DV, a 22-year-old Black female, presented to the urgent care clinic with complaints of severe headache centered in the occipital area, bilateral eye pain, blurred vision, with associated nausea and vomiting. Vital signs showed blood pressure of 140/90 mm Hg, heart rate of 118, respiratory rate of 28, and a temperature of 98.8°F, and body mass index (BMI) was 31.6. A complete blood count was normal, and there were no electrolyte abnormalities on the basic metabolic profile. DV reported this headache had been escalating over a 6-week period and, at this visit, rated her pain as 10 on a scale of 1 to 10. She had received treatment in the emergency room the prior week for a suspected sinus infection. There was also record of a 2-week course of prednisone prescribed by a different urgent care for these same complaints. She reported the headache had not improved with these interventions and had continued to increase in severity. Additionally, she was having trouble with daily activities and nursing school studies due to double vision, blurriness, and pulsatile tinnitus. DV used no prescription medications and denied the use of any recreational drugs. She did note that she had a levonorgestrel intrauterine device (IUD) inserted about 16 months ago for birth control. She had been rotating acetaminophen and ibuprofen for headache relief with a modest decrease in pain level from 9 to 7. At night, she was taking an over-the-counter acetaminophen sinus and cough remedy for sleep. A review of systems revealed no history of surgical or medical problems.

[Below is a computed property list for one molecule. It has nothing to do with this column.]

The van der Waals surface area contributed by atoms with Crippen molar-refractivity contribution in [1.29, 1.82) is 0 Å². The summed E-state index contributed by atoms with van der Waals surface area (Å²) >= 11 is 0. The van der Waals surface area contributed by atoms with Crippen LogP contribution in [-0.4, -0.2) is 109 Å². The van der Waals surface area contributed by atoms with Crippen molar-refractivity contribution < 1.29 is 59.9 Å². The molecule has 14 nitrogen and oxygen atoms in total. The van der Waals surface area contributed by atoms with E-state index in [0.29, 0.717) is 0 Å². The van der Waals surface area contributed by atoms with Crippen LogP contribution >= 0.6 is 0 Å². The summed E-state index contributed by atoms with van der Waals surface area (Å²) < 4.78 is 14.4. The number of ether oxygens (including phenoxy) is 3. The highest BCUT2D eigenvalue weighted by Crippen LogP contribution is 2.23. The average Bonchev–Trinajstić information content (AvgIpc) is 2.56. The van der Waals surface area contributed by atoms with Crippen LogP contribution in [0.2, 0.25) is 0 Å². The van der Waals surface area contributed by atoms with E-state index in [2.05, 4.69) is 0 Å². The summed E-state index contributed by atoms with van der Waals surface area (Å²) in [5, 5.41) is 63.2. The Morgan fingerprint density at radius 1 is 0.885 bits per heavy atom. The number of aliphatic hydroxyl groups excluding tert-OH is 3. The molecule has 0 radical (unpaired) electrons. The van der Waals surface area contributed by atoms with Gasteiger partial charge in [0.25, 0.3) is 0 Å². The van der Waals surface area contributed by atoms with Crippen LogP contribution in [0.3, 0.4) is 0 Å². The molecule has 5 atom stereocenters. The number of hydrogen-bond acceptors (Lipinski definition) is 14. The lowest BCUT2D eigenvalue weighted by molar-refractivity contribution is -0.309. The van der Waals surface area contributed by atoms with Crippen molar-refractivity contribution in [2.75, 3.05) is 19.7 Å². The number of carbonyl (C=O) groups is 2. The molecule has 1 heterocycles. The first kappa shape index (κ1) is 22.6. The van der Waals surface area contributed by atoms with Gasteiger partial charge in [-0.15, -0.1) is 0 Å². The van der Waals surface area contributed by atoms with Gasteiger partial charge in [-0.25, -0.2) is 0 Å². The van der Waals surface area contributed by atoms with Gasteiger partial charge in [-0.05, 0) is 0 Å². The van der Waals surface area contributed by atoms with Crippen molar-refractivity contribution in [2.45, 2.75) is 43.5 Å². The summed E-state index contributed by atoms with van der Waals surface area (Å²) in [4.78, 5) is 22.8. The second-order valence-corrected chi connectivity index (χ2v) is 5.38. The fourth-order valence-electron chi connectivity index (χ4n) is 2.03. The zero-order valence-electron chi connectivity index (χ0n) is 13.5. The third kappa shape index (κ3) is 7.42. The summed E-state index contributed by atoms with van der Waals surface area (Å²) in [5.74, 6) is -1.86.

Physical assessment findings
The patient had visual field deficits with cranial nerve 6 paresis and bilateral double vision. A funduscopic exam was deferred because the patient reported photophobia. Mental status was oriented but answers to questions were brief. Gait and speech were normal. There was mild nuchal rigidity but no positive Kernig’s sign or Brudzinski’s sign. The patient vomited when abdominal palpation was performed. There were no enlarged lymph nodes, masses, or redness about the head and neck. The patient’s throat was without swelling, exudate, or erythema. The frontal sinuses were tender to palpation.
Discharge instructions included to continue over-the-counter ibuprofen and acetaminophen and included an explanation that excessive use could cause a medication overuse headache. An intravenous dose of promethazine and ketorolac was administered. She was observed for 30 minutes and reported the pain level decreased to 5. She was instructed to follow up with a primary care provider.
The patient’s perception of her multiple (three) urgent care visits and (three) ED visits, each to a different site, was that she was labeled as drug seeking. She chose different sites because she believed if she kept asking that someone would care enough to see her pain. She felt her providers did not listen respectfully to her complaints. The providers seemed impatient and doubted the severity of the headache. Some providers did not provide eye contact. It is her perception that there was a lack of empathy due to her racial background, which differed from her providers. One provider believed that she had a stress headache due to being a student nurse in final exams week. Her persistence in seeking care resulted in multiple bruises on her arms from laboratory draws and intravenous line insertions. One provider focused history questioning exclusively on possible endocarditis due to the needle-associated vascular damage. All the follow-up instructions at each ED and urgent care referred her to find a primary care provider. However, the earliest appointment for primary care was more than 1 month out from her acute headache episode.
Red flags in the assessment of acute headaches